Police arrested a man on Wednesday accused of accosting at least three Orthodox Jewish women and pulling off their wigs in the Valley Glen over the past few months.
The suspect was arrested at a home in Encino based on a tip investigators received after releasing video and images of the perpetrator earlier in the day Wednesday, Los Angeles police officials said.
Authorities did not immediately release the man's name. He was seen being taken into the department's North Hollywood station in handcuffs Wednesday night.
The attacks began Sept. 19 — which was the Jewish holiday of Yom Kippur — and are being investigated as hate crimes, LAPD said in a news release. Police said he waited in areas close to synagogues, possibly waiting for a victim.
In the first incident, an 80-year-old woman was walking on Bellaire Avenue from Burbank Boulevard when she noticed a man following her. When she reached Chandler Boulevard, about five blocks south, the man approached her and grabbed the wig off her head, officials said.
The suspect smiled and handed it back to her, remaining silent throughout the exchange before calmly walking away, according to LAPD.
Later that day, the same man approached a 36-year-old woman, again near the corner of Bellaire Avenue and Chandler Boulevard. This time, he came up from behind but was unsuccessful in his attempts to remove the victim's wig, detectives said.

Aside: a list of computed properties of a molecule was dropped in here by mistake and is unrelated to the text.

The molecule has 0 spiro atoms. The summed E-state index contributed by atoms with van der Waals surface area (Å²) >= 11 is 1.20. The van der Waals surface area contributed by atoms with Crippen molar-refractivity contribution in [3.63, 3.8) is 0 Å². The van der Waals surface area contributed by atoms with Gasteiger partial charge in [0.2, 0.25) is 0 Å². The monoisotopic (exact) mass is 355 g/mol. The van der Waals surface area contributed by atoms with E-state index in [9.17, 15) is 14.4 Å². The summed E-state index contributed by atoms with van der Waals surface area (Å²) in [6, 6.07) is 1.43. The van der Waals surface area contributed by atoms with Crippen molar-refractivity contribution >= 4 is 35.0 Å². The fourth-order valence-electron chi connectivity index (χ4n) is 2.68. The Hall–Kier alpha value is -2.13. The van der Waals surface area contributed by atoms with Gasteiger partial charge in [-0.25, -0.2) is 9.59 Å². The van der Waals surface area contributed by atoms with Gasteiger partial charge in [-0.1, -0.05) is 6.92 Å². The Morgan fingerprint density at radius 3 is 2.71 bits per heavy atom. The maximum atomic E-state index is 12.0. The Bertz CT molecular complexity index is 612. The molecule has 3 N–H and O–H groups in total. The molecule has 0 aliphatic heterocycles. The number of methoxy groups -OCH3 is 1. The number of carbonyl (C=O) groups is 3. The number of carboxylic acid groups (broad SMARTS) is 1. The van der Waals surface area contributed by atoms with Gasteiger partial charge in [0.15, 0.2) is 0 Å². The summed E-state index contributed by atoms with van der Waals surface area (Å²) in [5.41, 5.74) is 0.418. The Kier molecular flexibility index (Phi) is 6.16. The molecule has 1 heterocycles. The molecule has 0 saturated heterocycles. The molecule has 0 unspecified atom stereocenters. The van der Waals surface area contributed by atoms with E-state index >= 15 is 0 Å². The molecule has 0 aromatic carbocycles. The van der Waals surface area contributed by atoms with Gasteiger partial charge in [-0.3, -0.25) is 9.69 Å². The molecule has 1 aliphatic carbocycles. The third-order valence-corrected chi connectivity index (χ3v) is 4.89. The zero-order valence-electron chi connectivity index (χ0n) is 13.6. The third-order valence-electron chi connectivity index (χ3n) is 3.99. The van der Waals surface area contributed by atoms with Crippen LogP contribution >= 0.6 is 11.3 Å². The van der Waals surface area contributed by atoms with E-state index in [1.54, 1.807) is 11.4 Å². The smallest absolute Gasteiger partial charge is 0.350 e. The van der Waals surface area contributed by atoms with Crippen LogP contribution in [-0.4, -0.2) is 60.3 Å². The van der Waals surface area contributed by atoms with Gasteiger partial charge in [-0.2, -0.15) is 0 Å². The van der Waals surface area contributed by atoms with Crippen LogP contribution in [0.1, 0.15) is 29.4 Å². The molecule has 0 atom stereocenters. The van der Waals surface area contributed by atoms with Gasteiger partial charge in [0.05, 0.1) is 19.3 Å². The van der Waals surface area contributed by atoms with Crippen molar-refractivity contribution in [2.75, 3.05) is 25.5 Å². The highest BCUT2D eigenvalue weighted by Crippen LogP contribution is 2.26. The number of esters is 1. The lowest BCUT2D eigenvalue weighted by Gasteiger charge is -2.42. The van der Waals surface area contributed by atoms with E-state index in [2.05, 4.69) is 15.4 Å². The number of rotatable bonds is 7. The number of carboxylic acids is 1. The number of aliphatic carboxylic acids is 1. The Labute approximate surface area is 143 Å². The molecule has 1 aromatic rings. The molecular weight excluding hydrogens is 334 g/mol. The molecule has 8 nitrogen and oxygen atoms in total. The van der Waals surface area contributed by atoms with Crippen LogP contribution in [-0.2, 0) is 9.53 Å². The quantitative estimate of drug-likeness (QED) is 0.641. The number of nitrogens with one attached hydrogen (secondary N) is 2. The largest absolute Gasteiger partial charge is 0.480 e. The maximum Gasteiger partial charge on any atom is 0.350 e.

Then on Tuesday afternoon, the suspect targeted a 58-year-old woman who was loading music equipment into car in the area of Laurel Canyon and Burbank boulevards.
After ripping off her wig, investigators say he sarcastically told her, "Oh, I'm sorry." He then allegedly threw her hairpiece on the ground before walking away.
Detective Martin Contrera described it as "a form of humiliation."
Orthodox Jewish women often wear wigs, scarfs or hats because covering their hair is part of their religion, seen as a symbol of modesty.
"If you dressed modestly — in the sense of wearing a shirt or skirt, or pants — to cover up an area that you felt was meant to be covered, and someone came up to you and ripped that off of you, it is no different," said Michelle Hirsch, a local Orthodox Jewish woman.
All three women live near where they were battered, police said.
Detectives believe they were targeted because of their religious beliefs.
Rabbi Israel Hirsch, a member of the LAPD Chaplain Corps, said "that would be a hate crime and it's probably anti-Semitic."
Anyone with information can contact Detective Dan Fournier at 818-754-8451, or reach out to the department's 24-hour tip line at 877-527-3247 during non-business hours. Anonymous tips may be submitted via L.A. Crime Stoppers at 800-222-8477 or www.LACrimeStoppers.org.